|Title:||Sparsity Models for Signals: Theory and Applications
|Abstract:||Many signal and image processing applications have benefited remarkably from the theory of sparse representations.
In its classical form this theory models
signal as having a sparse representation under a given dictionary -- this is referred to as the "Synthesis Model".
this work we focus on greedy methods for the problem of recovering a signal
from a set of deteriorated linear measurements. We consider four different
sparsity frameworks that extend the aforementioned synthesis model: (i) The cosparse analysis model; (ii) the signal
space paradigm; (iii) the transform domain strategy; and (iv) the sparse Poisson noise model.
Our algorithms of interest in the first part of the work are the greedy-like schemes: CoSaMP, subspace pursuit (SP), iterative hard thresholding (IHT) and hard thresholding pursuit (HTP). It has been shown for the synthesis model that these can achieve a stable recovery under some RIP (restricted isometry property) based assumptions in the case that the noise is additive and adversarial. In this work we extend these results in several important ways:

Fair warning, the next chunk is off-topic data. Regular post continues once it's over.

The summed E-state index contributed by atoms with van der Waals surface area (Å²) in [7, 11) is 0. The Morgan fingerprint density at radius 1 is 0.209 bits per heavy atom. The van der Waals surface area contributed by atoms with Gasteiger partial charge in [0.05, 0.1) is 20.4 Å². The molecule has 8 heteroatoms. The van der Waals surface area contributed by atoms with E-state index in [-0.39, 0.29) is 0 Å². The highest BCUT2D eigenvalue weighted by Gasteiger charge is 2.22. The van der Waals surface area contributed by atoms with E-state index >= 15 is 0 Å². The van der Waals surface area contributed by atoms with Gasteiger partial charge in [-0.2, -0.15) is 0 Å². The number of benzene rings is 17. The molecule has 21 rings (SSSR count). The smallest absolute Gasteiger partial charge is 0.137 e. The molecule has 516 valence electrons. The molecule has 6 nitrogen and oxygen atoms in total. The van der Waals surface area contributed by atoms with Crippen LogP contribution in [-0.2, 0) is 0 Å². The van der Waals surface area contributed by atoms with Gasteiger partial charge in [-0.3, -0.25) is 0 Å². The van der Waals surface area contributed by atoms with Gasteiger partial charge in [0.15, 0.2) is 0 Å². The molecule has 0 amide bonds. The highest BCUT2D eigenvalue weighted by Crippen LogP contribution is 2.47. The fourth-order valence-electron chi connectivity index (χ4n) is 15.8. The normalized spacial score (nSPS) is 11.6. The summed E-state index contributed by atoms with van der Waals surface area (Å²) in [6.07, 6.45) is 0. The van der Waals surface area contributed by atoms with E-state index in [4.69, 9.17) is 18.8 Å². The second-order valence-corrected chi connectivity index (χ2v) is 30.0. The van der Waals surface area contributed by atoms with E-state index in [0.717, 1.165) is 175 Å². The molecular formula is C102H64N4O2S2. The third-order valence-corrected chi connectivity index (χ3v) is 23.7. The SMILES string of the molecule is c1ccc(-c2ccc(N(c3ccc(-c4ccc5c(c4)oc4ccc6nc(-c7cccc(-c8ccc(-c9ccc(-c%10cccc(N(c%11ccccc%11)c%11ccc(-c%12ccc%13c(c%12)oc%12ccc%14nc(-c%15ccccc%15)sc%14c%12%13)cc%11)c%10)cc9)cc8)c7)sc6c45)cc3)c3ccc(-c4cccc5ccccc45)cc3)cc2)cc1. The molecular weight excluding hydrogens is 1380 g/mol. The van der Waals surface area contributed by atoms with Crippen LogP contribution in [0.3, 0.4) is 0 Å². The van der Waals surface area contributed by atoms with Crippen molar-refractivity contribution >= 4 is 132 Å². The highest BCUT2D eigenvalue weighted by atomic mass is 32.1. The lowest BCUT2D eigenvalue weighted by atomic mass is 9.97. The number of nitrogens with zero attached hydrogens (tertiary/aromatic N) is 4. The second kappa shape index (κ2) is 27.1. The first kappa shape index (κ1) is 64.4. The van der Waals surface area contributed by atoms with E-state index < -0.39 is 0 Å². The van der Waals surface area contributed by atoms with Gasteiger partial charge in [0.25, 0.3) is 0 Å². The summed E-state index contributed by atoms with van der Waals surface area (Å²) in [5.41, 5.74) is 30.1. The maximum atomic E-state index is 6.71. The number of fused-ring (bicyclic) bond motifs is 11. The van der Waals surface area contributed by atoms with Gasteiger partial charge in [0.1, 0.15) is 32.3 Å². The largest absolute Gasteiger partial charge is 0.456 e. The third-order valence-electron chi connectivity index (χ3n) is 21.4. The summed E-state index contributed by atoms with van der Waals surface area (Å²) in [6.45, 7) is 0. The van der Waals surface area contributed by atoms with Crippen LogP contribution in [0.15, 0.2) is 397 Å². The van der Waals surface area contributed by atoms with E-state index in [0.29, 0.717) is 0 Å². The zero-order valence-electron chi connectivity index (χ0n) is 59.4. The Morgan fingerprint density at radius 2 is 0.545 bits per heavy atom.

(a) For the case that the noise is random white Gaussian we show that CoSaMP, SP and IHT achieve near-oracle performance, closing a gap between greedy algorithms and relaxation based techniques.
(b) We propose analysis variants for the greedy-like techniques. Assuming the availability of a near optimal projection scheme for the cosparse model, we provide performance guarantees for these algorithms. Our theoretical study relies on a RIP adapted to the context of the cosparse analysis model.
(c) We consider the recovery performance in the synthesis framework when the signal, rather than the representation, is the objective. We develop new uniqueness and stability conditions. We propose a variant of orthogonal matching pursuit (OMP) and give reconstruction guarantees for it using a generalized coherence definition. Then we study the recently proposed signal space CoSaMP (SSCoSaMP) and provide recovery guarantees that hold in several settings including those when the dictionary is incoherent or structurally coherent. These results align more closely with traditional results for representation recovery and improve upon previous work in the signal space setting.
(d) One drawback of the results for the analysis greedy-like algorithms is that they do not hold for frames as the analysis dictionary, while the existing guarantees for relaxation based methods do cover frames. We propose a variant of IHT that operates in the analysis transform domain and provide guarantees that close this gap.
In the last part of our work we look at the Poisson denoising problem. We propose to harness sparse-representation modeling of image patches for this denoising task, handling severe SNR scenarios. We employ an exponential sparsity model, as recently proposed by Salmon et al., relying directly on the true noise statistics. Our scheme uses a greedy pursuit, with boot-strapping based stopping criterion, and dictionary learning within the denoising process, leading to state-of-the-art-results.
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